I have some pretty exciting news. Next year I’ll be embarking on a trip, a big trip in fact. I’ll be spending a few months in South East Asia exploring new-to-me parts including Indonesia, The Philippines and Malaysia and then I’ll be moving to New Zealand to spend a year working and travelling thanks to their Working Holiday Visa. Whilst I’ve been travelling before this will be my first solo trip which is both exciting and terrifying. The key to alleviating those fears though, is planning. I’m not making an itinerary as I want to be able to go at my own pace, take advice and buddy up with people I meet and not have to worry about sticking to a schedule. But there are some key things I need to do to prepare.
Planning your route
As I’ve said I’m not making a strict itinerary however, I do have a list of countries, regions and places that I definitely want to see and a rough plan of the cheapest and easiest ways to get between them. My first port of call for inspiration for travel itineraries and hit lists is definitely Pinterest. I have a board where I save my travel inspiration, whether that’s blog posts about solo female travel, packing guides, reviews of hostels or itineraries for places I’m keen to see. Pinterest is a treasure trove of travel inspo!
For more in-depth research then you can’t beat the Lonely Planet, there’s a reason so many backpackers carry it with them. I took their India guidebook with me when I went travelling there and this time I will definitely be loading up my Kindle with the various guidebooks I need. What I love about the Lonely Planet is that the reviews cater to all budgets, and there are lots of insider tips to help you travel like a local. The Rough Guide also makes great guidebooks that I’m a fan of.
Looking at tour options
Tours are a great option for all travellers but they’re especially appealing to solo travellers. Not only is it a guaranteed group of people to travel with, but it’s a respite of having to think about where you’re going and what you’re doing. You can just rock up to the tour and let your guide show you the way. I’ve previously been on a group tour with G Adventures through Cambodia and I couldn’t recommend it more. With G Adventures tours you choose your travel type which means you’re grouped with people of a similar age range or travel style – for example luxury versus roughing it. They pride themselves on using locals as their guides which means you get to hear the amazing history of these countries from people who’ve experienced it first hand. This was a particular highlight of our Cambodia trip as our guide, Channy, was able to tell us so much about Cambodia’s fairly recent and horrific history, things that still aren’t officially talked about in the country.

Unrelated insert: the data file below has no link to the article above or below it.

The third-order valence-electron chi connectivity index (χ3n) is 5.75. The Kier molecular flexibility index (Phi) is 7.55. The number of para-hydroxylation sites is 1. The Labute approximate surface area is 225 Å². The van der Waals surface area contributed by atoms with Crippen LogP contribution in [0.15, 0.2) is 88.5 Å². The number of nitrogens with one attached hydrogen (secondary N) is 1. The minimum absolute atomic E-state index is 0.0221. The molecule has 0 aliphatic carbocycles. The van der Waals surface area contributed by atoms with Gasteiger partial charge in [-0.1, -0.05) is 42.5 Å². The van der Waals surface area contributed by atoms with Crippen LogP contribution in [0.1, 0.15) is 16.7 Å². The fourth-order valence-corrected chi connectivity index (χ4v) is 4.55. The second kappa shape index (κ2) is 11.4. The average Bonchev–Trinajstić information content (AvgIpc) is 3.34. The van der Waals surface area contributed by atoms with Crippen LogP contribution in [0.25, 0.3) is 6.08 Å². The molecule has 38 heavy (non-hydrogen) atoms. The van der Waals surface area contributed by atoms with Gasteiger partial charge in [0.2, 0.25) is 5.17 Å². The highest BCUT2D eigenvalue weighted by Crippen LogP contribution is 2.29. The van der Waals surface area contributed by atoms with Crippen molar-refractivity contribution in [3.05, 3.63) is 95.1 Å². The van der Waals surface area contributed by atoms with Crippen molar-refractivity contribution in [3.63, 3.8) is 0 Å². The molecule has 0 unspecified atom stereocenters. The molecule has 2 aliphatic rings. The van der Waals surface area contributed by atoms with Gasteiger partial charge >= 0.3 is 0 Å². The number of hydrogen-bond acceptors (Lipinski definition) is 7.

The tours themselves are fun, informative and jam-packed with activites and optional extras so that you can get the most out of your experience. I highly recommend a tour if you’re short on time as you tend to be able to see and do far more on them – although be prepared to spend a fair amount of time on a coach or train travelling between places. They’re also great ways to meet people, and like I say if you want a break from being self-sufficient it can be nice to just hop on a coach with some new friends and let the tour guide take care of the rest. 🙂
Speaking to your Dr
This definitely isn’t the most exciting part about travel planning, but it’s essential. Many countries require specific vaccinations to visit them, not to mention malaria tablets if you’ll be visiting somewhere where it’s prevalent.
Book an appointment with your GP or local travel clinic, STA Travel often has travel clinics which are worth checking out but I personally use Nomad in Bristol. They’ll talk you through all the recommended jabs you might need for your trip as well as the other medical precautions you should take such as specific types of medical kits and antimalarials. Be aware that you will have to pay for some of the vaccinations however, a few can be obtained from your GP for free on the NHS. Some of the jabs require multiple boosters so you’ll need to make sure you plan enough time to get all the vaccinations before you leave.
When it comes to malaria planning I use the NHS’s fit for travel website, it has malaria maps which allows you to click on specific destinations and assess the risk. Whether you have to take antimalarials or not (which come in a variety of prices) it’s important to read up on mosquito bite prevention, and pack some strong deet!
So those are the big travel planning things I’ve currently been doing, alongside organising my New Zealand visa (thankfully it doesn’t seem like I’ll need visas for any of my other planned destinations). It feels good to have made a start on some of the bigger logistical things, but it still doesn’t feel real yet. It probably won’t until I step on the plane haha!
Love, Sarah x
Disclosure: Some of the links in this post are affiliate links, this means that should you click them and make a purchase I receive a small percentage of commission. This helps with the running costs of this blog but does not affect the price you pay.